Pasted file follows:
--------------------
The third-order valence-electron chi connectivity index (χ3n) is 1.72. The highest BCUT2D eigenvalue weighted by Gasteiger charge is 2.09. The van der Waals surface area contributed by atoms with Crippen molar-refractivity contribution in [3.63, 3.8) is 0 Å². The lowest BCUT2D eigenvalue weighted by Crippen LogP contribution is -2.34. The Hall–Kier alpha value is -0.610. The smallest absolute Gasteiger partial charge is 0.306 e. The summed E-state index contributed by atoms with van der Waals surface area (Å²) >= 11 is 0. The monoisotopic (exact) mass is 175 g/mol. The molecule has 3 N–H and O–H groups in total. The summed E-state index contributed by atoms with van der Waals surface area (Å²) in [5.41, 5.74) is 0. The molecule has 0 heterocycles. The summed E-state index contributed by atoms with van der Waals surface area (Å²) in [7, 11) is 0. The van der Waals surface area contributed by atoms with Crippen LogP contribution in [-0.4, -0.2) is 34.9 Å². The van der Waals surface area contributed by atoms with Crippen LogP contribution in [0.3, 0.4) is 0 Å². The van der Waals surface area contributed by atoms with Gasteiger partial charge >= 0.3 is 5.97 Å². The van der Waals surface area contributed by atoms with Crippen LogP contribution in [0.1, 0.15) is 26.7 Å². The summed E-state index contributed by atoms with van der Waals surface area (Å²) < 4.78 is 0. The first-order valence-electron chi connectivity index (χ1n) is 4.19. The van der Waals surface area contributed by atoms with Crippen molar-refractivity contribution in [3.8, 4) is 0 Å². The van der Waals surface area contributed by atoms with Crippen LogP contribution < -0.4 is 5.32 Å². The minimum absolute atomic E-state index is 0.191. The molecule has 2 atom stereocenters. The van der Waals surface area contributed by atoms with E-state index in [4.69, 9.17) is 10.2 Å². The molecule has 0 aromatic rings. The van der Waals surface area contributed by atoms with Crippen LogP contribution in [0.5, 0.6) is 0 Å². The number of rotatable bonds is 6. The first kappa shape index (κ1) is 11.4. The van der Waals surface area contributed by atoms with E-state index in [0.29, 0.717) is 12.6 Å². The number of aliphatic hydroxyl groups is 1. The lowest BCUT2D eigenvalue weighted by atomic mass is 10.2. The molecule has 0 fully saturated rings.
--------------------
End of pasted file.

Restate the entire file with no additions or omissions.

The third-order valence-electron chi connectivity index (χ3n) is 1.72. The highest BCUT2D eigenvalue weighted by Gasteiger charge is 2.09. The van der Waals surface area contributed by atoms with Crippen molar-refractivity contribution in [3.63, 3.8) is 0 Å². The lowest BCUT2D eigenvalue weighted by Crippen LogP contribution is -2.34. The Hall–Kier alpha value is -0.610. The smallest absolute Gasteiger partial charge is 0.306 e. The summed E-state index contributed by atoms with van der Waals surface area (Å²) >= 11 is 0. The monoisotopic (exact) mass is 175 g/mol. The molecule has 3 N–H and O–H groups in total. The summed E-state index contributed by atoms with van der Waals surface area (Å²) in [5.41, 5.74) is 0. The molecule has 0 heterocycles. The summed E-state index contributed by atoms with van der Waals surface area (Å²) in [7, 11) is 0. The van der Waals surface area contributed by atoms with Crippen LogP contribution in [-0.4, -0.2) is 34.9 Å². The van der Waals surface area contributed by atoms with Crippen LogP contribution in [0.3, 0.4) is 0 Å². The van der Waals surface area contributed by atoms with Gasteiger partial charge >= 0.3 is 5.97 Å². The van der Waals surface area contributed by atoms with Crippen LogP contribution in [0.1, 0.15) is 26.7 Å². The summed E-state index contributed by atoms with van der Waals surface area (Å²) < 4.78 is 0. The first-order valence-electron chi connectivity index (χ1n) is 4.19. The van der Waals surface area contributed by atoms with Crippen molar-refractivity contribution in [3.8, 4) is 0 Å². The van der Waals surface area contributed by atoms with Crippen LogP contribution < -0.4 is 5.32 Å². The minimum absolute atomic E-state index is 0.191. The molecule has 2 atom stereocenters. The van der Waals surface area contributed by atoms with E-state index in [4.69, 9.17) is 10.2 Å². The molecule has 0 aromatic rings. The van der Waals surface area contributed by atoms with Crippen LogP contribution in [0.5, 0.6) is 0 Å². The number of rotatable bonds is 6. The first kappa shape index (κ1) is 11.4. The van der Waals surface area contributed by atoms with E-state index in [0.29, 0.717) is 12.6 Å². The number of aliphatic hydroxyl groups is 1. The lowest BCUT2D eigenvalue weighted by atomic mass is 10.2. The molecule has 0 fully saturated rings.